The inception point for rapid cloud transformation: Hello Pokémon GO
2016 marked the start of a rapid cloud transformation journey for The Pokémon Company International. Prior, things looked very different for Jacob Bornemann, senior security engineer for the popular children’s entertainment property. Once focused solely on marketing for physical gaming cards and events, “with the release of Pokémon GO in 2016—Pokémon Training Club being a big part of this— we saw a huge explosion of traffic basically overnight that we could not handle.”
This spurred an immediate initiative to “lift and shift” their applications and services into the AWS cloud to ensure future-forward agile development, constant uptime for their global users, and business scalability. Along with the move to the cloud came a focus on augmenting its then four-person technology organization within The Pokémon Company International to what is now composed of about 100 expert global employees spanning IT, security, DevOps, development, product management, testing, and more.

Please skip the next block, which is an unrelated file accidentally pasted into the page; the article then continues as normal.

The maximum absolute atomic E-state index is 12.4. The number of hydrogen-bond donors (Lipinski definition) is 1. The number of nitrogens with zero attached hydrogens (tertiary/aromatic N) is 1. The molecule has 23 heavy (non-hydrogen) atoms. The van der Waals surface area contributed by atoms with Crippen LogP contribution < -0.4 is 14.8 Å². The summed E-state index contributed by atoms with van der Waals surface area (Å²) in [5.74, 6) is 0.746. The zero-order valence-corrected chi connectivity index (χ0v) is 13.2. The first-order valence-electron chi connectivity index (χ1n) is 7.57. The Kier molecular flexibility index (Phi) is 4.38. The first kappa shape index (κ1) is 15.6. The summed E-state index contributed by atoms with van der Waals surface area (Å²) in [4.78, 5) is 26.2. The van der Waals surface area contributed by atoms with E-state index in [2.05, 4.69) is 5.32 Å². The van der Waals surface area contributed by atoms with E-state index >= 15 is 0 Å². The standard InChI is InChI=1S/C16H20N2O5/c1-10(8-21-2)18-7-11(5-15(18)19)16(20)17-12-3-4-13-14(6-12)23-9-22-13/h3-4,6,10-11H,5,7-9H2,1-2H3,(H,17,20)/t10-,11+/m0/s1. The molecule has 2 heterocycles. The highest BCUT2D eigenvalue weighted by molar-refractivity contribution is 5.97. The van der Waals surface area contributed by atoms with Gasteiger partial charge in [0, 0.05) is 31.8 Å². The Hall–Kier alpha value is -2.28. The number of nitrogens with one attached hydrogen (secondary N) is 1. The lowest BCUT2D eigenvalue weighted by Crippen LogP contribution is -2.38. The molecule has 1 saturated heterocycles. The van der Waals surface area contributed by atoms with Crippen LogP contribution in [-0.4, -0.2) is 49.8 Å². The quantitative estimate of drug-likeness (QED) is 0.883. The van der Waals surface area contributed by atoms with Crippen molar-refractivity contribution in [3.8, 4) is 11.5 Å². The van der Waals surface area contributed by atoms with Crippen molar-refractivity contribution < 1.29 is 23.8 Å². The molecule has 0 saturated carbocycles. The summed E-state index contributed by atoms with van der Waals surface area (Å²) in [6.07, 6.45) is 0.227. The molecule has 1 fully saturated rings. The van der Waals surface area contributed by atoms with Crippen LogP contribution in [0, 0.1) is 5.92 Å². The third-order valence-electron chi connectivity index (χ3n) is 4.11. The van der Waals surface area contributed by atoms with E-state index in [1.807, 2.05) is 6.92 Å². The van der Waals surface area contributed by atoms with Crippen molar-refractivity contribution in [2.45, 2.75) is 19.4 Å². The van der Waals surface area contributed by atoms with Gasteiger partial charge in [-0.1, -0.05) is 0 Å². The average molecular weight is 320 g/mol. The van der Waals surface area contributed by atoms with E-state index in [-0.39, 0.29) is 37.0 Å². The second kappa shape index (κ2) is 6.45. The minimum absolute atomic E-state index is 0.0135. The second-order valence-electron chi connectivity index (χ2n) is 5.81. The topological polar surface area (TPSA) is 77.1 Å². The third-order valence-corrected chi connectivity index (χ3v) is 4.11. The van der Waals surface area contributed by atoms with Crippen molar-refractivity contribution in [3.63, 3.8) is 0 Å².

Today, the team is creating multiple AWS accounts (e.g., business intelligence, production accounts, development accounts, sandbox accounts, IT accounts, etc.) for multiple AWS services, with a dedicated, cloud-based Game Studio that’s pumping out new cloud native applications on a massive scale, including the launch of a revamped Pokémon TV and new Pokémon Center, among other new applications. While tremendously beneficial for the business, the rapid cloud transformation placed a significant burden on the lean security team.
“I work for a security team of now eight people in total, with only half of us focused on cloud security. It quickly became a critical requirement to be able to manage all of these accounts, plus the configurations within, centrally and easily. So, I started to evaluate a few different services, ultimately landing on Prisma Cloud by Palo Alto Networks.”